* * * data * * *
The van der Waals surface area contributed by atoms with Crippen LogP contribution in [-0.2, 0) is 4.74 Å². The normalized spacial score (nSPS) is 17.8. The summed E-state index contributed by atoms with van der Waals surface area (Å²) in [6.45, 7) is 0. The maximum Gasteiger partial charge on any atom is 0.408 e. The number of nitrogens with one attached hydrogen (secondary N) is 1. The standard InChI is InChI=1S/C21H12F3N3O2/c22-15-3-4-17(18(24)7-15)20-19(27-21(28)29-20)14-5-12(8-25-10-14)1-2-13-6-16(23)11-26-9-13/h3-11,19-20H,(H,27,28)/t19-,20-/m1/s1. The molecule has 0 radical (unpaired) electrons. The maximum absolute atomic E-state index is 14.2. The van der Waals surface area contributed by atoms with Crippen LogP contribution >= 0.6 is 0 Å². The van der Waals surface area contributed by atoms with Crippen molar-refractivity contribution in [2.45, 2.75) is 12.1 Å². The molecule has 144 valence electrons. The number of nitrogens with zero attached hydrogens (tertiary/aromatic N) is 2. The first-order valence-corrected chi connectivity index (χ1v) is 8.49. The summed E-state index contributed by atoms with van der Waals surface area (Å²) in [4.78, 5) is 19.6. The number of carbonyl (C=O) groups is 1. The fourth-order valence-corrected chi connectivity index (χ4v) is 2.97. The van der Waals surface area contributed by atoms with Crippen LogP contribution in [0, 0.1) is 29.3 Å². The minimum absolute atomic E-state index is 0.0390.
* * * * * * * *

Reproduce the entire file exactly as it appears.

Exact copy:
The van der Waals surface area contributed by atoms with Crippen LogP contribution in [-0.2, 0) is 4.74 Å². The normalized spacial score (nSPS) is 17.8. The summed E-state index contributed by atoms with van der Waals surface area (Å²) in [6.45, 7) is 0. The maximum Gasteiger partial charge on any atom is 0.408 e. The number of nitrogens with one attached hydrogen (secondary N) is 1. The standard InChI is InChI=1S/C21H12F3N3O2/c22-15-3-4-17(18(24)7-15)20-19(27-21(28)29-20)14-5-12(8-25-10-14)1-2-13-6-16(23)11-26-9-13/h3-11,19-20H,(H,27,28)/t19-,20-/m1/s1. The molecule has 0 radical (unpaired) electrons. The maximum absolute atomic E-state index is 14.2. The van der Waals surface area contributed by atoms with Crippen LogP contribution >= 0.6 is 0 Å². The van der Waals surface area contributed by atoms with Crippen molar-refractivity contribution in [2.45, 2.75) is 12.1 Å². The molecule has 144 valence electrons. The number of nitrogens with zero attached hydrogens (tertiary/aromatic N) is 2. The first-order valence-corrected chi connectivity index (χ1v) is 8.49. The summed E-state index contributed by atoms with van der Waals surface area (Å²) in [4.78, 5) is 19.6. The number of carbonyl (C=O) groups is 1. The fourth-order valence-corrected chi connectivity index (χ4v) is 2.97. The van der Waals surface area contributed by atoms with Crippen LogP contribution in [0, 0.1) is 29.3 Å². The minimum absolute atomic E-state index is 0.0390.